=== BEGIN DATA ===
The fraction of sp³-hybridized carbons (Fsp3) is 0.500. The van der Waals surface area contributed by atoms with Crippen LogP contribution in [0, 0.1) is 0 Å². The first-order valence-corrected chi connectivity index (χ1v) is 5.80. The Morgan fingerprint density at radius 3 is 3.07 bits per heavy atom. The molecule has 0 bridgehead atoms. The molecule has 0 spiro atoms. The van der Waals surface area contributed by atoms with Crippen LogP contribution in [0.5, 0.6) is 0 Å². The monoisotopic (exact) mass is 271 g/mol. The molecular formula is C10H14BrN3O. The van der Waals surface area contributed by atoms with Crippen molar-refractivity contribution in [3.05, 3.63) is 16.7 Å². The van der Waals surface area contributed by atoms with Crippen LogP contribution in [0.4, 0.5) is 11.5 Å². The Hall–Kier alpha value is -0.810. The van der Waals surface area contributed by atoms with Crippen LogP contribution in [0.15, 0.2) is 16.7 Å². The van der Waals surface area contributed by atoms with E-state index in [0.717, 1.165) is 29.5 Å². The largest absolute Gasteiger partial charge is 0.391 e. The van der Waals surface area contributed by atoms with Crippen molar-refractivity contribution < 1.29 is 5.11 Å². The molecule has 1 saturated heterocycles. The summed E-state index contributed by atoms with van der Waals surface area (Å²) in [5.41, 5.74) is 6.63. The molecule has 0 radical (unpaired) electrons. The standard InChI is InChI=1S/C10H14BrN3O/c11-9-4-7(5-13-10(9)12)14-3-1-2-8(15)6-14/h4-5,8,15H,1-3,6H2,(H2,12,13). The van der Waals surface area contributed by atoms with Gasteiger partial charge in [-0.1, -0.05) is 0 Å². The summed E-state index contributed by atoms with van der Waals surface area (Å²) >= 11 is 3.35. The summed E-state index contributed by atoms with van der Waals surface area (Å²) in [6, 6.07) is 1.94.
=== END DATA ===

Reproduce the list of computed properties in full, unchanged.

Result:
The fraction of sp³-hybridized carbons (Fsp3) is 0.500. The van der Waals surface area contributed by atoms with Crippen LogP contribution in [0, 0.1) is 0 Å². The first-order valence-corrected chi connectivity index (χ1v) is 5.80. The Morgan fingerprint density at radius 3 is 3.07 bits per heavy atom. The molecule has 0 bridgehead atoms. The molecule has 0 spiro atoms. The van der Waals surface area contributed by atoms with Crippen LogP contribution in [0.5, 0.6) is 0 Å². The monoisotopic (exact) mass is 271 g/mol. The molecular formula is C10H14BrN3O. The van der Waals surface area contributed by atoms with Crippen molar-refractivity contribution in [3.05, 3.63) is 16.7 Å². The van der Waals surface area contributed by atoms with Crippen LogP contribution in [0.4, 0.5) is 11.5 Å². The Hall–Kier alpha value is -0.810. The van der Waals surface area contributed by atoms with Crippen LogP contribution in [0.15, 0.2) is 16.7 Å². The van der Waals surface area contributed by atoms with E-state index in [0.717, 1.165) is 29.5 Å². The largest absolute Gasteiger partial charge is 0.391 e. The van der Waals surface area contributed by atoms with Crippen molar-refractivity contribution < 1.29 is 5.11 Å². The molecule has 1 saturated heterocycles. The summed E-state index contributed by atoms with van der Waals surface area (Å²) in [5.41, 5.74) is 6.63. The molecule has 0 radical (unpaired) electrons. The standard InChI is InChI=1S/C10H14BrN3O/c11-9-4-7(5-13-10(9)12)14-3-1-2-8(15)6-14/h4-5,8,15H,1-3,6H2,(H2,12,13). The van der Waals surface area contributed by atoms with Gasteiger partial charge in [-0.1, -0.05) is 0 Å². The summed E-state index contributed by atoms with van der Waals surface area (Å²) >= 11 is 3.35. The summed E-state index contributed by atoms with van der Waals surface area (Å²) in [6, 6.07) is 1.94.